The financial disclosure reports on file with the Federal Election Commission indicate that the joint committee invested millions in low-dollar, online fundraising and advertising that solely benefits the Clinton campaign. The Sanders campaign “is particularly concerned that these extremely large-dollar individual contributions have been used by the Hillary Victory Fund to pay for more than $7.8 million in direct mail efforts and over $8.6 million in online advertising” according to the letter to the DNC. Both outlays benefit the Clinton presidential campaign “by generating low-dollar contributions that flow only to HFA [Hillary for America] rather than to the DNC or any of the participating state party committees.”

This seems to me a legitimate beef, yet no one in media is taking it seriously. There was a segment on Rachel Maddow in which Maddow and Andrea Mitchell sat around and talked about what a mistake it was for the Sanders campaign to make an accusation like that, since the Hillary Victory Fund is perfectly legal, and Mitchell said she had talked to the DNC, which had told her nothing was amiss.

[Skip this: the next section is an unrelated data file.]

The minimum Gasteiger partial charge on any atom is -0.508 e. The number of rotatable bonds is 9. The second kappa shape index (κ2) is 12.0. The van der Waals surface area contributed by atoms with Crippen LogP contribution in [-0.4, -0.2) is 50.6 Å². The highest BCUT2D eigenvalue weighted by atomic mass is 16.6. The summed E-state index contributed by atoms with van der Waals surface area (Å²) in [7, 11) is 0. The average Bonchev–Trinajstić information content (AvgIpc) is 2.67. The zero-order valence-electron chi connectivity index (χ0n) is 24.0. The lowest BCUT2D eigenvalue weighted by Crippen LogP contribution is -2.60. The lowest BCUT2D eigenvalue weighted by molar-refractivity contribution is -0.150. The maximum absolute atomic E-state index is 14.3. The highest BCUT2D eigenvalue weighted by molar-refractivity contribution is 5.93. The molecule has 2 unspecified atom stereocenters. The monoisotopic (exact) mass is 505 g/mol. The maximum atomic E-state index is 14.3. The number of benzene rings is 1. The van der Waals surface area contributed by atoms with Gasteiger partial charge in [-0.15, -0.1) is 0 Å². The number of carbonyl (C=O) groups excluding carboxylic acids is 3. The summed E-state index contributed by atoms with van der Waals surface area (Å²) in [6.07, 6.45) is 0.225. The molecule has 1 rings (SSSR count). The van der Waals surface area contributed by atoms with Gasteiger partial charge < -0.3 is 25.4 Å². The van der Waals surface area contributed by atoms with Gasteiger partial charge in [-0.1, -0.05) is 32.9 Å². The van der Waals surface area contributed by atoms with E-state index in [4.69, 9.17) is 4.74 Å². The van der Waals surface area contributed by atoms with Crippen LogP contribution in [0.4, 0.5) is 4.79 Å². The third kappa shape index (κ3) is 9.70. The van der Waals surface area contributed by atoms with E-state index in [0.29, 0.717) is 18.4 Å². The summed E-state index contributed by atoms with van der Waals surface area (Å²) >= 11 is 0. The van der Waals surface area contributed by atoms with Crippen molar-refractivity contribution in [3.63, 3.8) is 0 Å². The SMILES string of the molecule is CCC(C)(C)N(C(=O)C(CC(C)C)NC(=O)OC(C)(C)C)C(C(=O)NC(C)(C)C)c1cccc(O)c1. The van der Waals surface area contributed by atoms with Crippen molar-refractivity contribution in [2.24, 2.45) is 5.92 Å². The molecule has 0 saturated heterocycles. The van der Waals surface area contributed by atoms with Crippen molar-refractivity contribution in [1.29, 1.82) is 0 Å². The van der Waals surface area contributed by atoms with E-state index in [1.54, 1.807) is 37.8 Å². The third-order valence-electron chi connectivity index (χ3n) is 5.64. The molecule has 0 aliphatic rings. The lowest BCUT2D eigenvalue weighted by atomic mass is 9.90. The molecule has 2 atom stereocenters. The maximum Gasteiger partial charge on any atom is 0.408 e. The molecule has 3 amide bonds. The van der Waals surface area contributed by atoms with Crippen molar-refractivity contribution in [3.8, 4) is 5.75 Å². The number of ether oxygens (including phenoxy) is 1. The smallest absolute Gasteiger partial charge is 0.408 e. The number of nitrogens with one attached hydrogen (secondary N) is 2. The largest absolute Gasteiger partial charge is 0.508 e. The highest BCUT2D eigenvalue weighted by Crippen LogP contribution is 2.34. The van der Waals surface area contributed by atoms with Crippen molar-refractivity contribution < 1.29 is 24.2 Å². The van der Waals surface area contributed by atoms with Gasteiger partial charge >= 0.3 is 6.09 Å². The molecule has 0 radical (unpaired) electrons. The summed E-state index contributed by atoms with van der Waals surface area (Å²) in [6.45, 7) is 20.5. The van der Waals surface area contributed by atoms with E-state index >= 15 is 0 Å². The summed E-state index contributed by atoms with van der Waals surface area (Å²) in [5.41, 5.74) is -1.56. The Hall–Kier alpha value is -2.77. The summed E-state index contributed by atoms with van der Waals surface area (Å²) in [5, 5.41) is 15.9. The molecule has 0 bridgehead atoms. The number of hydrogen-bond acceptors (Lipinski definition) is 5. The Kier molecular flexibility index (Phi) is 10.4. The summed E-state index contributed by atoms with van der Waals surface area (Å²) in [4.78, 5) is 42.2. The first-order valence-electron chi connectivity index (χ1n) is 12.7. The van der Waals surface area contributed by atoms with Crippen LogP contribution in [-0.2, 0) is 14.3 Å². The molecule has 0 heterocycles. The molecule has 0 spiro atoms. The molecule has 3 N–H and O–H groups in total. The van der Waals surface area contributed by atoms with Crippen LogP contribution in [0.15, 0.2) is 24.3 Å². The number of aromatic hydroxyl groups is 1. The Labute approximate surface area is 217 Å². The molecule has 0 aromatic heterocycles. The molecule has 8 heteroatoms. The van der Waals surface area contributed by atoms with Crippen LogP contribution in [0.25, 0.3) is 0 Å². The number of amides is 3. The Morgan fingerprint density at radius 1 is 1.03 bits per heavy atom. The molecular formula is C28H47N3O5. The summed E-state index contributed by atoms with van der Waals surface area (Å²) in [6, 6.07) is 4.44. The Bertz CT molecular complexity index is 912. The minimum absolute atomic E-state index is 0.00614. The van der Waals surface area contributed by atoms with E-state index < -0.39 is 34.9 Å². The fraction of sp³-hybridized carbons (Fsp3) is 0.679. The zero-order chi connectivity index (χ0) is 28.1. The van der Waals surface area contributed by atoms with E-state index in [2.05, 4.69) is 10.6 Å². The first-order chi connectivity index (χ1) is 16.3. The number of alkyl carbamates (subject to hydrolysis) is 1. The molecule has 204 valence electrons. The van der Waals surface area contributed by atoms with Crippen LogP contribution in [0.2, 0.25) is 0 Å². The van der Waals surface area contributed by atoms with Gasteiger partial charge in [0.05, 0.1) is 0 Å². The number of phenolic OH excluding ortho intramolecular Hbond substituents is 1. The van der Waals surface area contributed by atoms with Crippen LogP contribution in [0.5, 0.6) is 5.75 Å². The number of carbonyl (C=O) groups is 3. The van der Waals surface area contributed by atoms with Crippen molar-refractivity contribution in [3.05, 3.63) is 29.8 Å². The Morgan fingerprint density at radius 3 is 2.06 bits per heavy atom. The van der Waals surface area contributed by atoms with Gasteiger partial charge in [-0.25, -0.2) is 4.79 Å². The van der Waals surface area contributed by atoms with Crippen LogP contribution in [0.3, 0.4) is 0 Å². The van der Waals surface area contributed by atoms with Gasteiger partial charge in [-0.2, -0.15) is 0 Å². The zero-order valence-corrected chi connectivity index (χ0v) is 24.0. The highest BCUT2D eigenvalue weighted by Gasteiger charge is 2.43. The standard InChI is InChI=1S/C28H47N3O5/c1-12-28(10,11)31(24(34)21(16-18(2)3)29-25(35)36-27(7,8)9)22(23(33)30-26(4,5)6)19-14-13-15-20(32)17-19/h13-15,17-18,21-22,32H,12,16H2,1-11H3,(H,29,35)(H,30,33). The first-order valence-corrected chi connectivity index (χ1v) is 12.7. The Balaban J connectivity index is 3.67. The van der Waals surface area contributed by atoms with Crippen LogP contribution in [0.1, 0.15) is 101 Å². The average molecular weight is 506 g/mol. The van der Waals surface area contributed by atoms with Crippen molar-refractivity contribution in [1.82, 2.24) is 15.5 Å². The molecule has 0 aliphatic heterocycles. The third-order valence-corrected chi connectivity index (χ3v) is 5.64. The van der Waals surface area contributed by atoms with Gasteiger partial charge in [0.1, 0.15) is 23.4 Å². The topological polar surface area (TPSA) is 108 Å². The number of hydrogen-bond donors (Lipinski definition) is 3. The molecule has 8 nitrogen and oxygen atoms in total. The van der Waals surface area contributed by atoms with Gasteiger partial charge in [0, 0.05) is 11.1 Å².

Yes, of course the DNC would say that. Duh.

Steve Benen also wrote a post at the Maddow Blog that is being widely linked to as a rebuttal of the Sanders charges. But Benen doesn’t seem to me to address what the charges actually are.

Now, I would be the first person to confess I don’t have a head for numbers. But as I wrote yesterday, this Politico article seemed alarming:

Yet, during the first three months of the year, the $2 million transferred by the Hillary Victory Fund to various state party committees paled in comparison to the $9.5 million it transferred to Clinton’s campaign committee or the $3.5 million it transferred to the DNC.

Is this saying that the joint committee is just donating the money back to the Clinton campaign?